'Bionic Ear' to Give Hearing to the Deaf (8/3)
Doctors at the University of Pennsylvania Medical Center’s Department of Otorhinolaryngology are now surgically implanting the recently FDA-approved “bionic ear,” bringing hearing to once-deaf adults throughout the Delaware Valley.
Surgeons and audiologists from Penn are the first in Pennsylvania to implant this device and are participating in current clinical trials assessing the benefits of the new capabilities of the CII Bionic Ear. The Bionic Ear is marketed by Advanced Bionics Corporation under the trade name CLARION® CII Bionic Ear®. It can deliver sound information directly to the hearing nerve up to 1 million times a second– significantly faster than conventional cochlear implant technology– which delivers sound information under 20,000 times each second.
“The Bionic Ear is a great advance in cochlear implant technology,” said Douglas C. Bigelow, MD, senior neurotologist at Penn who, along with neurotologist Michael Ruckenstein, MD, has implanted over 100 profoundly deaf adults with cochlear implants. Dr. Bigelow serves as Principal Investigator in the proposed clinical study of the CII Bionic Ear. “The new advanced speech processing strategies used in this implant have the potential to help people with severe to profound hearing loss regain much of their hearing. The improvement in quality-of-life that this technology offers can be quite dramatic.”
Conventional cochlear implants do not have internal electronic memory banks and control electronics to store hearing programs directly in the implant. Therefore, they rely on the external sound processor to continuously transmit all hearing program instruction to the implant electronics.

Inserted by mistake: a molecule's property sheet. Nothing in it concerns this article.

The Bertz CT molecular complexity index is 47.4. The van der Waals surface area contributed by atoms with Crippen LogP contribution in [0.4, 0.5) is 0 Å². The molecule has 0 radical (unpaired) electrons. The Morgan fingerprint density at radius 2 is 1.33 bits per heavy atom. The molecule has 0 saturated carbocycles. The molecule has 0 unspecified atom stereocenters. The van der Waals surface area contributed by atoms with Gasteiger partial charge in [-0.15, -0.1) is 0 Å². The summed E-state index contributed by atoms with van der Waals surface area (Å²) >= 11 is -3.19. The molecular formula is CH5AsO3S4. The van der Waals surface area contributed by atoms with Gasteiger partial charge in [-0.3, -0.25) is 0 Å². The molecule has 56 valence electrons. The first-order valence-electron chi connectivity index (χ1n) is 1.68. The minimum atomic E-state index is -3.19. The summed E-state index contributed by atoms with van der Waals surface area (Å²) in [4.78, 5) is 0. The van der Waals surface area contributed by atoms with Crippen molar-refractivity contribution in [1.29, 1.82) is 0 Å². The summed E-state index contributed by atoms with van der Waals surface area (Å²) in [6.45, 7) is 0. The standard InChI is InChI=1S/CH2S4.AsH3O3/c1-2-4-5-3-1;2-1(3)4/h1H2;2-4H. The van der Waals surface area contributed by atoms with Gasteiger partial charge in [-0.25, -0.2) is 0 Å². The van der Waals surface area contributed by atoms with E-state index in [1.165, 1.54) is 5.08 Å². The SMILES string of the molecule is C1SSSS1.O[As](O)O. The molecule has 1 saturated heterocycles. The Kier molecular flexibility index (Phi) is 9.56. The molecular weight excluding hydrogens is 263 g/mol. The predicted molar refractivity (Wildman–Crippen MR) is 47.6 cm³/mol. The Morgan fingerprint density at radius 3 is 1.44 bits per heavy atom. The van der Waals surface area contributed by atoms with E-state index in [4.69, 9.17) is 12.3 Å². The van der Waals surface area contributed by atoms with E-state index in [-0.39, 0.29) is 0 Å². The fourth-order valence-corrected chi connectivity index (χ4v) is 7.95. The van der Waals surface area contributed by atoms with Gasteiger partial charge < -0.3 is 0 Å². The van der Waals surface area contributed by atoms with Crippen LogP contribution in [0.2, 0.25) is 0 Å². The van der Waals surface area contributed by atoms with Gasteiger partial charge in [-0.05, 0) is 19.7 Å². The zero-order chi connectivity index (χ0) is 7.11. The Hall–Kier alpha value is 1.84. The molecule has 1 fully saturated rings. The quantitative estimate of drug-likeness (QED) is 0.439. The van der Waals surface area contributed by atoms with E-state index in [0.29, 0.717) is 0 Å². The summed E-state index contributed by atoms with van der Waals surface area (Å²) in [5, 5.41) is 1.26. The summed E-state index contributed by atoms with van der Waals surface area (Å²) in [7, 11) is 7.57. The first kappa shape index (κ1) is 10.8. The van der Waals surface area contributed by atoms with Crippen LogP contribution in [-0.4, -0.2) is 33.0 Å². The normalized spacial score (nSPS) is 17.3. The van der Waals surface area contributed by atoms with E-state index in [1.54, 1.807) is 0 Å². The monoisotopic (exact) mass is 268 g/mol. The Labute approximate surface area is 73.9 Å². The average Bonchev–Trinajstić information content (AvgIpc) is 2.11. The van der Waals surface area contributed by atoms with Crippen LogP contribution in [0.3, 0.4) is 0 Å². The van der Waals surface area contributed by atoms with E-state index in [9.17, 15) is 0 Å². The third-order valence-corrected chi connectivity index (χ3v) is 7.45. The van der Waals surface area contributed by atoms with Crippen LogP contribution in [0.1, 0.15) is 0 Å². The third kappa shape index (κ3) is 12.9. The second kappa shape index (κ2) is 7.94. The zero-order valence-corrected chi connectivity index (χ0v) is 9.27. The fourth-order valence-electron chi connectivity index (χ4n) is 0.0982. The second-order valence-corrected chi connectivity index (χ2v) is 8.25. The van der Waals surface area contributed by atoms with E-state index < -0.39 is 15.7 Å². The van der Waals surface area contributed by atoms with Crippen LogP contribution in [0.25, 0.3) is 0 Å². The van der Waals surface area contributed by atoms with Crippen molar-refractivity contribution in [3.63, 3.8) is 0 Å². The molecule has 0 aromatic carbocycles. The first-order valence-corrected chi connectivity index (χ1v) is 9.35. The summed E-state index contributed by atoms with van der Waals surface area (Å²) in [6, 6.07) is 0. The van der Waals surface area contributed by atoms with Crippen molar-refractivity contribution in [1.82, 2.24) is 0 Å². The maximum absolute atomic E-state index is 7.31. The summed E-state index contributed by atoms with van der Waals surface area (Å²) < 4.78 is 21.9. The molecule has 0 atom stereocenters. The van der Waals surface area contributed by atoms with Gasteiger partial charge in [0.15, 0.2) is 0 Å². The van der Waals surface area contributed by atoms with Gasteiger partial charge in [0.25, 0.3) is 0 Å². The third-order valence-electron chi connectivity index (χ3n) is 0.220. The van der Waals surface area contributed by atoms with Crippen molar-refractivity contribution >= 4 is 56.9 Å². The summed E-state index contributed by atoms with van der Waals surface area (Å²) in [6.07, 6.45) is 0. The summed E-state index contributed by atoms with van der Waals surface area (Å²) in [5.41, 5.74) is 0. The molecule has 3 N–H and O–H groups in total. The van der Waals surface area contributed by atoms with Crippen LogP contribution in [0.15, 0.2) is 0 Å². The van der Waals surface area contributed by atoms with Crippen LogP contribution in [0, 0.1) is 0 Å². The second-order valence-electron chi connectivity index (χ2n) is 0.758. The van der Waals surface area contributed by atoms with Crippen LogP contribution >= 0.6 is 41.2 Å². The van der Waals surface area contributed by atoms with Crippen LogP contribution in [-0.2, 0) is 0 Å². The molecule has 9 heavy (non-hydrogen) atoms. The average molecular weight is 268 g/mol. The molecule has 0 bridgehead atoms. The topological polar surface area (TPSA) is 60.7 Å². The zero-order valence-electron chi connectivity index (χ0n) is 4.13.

Continuous transmission of hearing program parameters occupies much of the data and information pipeline to the implant and leaves limited room for the transmission of detailed sound signal. As a result, conventional cochlear implants can deliver only a small, custom subset of full sound signals to the hearing nerve, and must discard many of the important fine details of speech and sound.
The high resolution CI Bionic Ear can directly store all hearing program parameters in the internal electronic memory banks, leaving the data and information pipeline open for the fine details of sound. This advance design allows the miniature sound processor to be dedicated to transmitting the full broadband signal to the powerful electronics of the Bionic Ear, resulting in more and better sound information delivered to the hearing nerve in much greater detail.
“Today, more and more patients achieve higher levels of speech understanding in shorter periods of time. The CII Bionic Ear System can offer patients fuller sound signals at faster speeds,” said Michelle Montes, MS, coordinator of cochlear implant services in Penn’s department of Audiology. “These advancements have the potential to provide more detailed speech and sound information with improved fidelity. The CII technology will undoubtedly contribute to growth in patient benefit and provide an invaluable platform for future cochlear implant improvements. It’s exciting to be a part of this process.”
Candidates for the new Bionic Ear include children who are born deaf and adults who have lost their hearing. Most health insurance carriers, including Medicare, cover the cost of the implanted device and surgery. The surgery, which takes between two and four hours, does require follow-up treatment. Patients will need multiple outpatient appointments with an audiologist.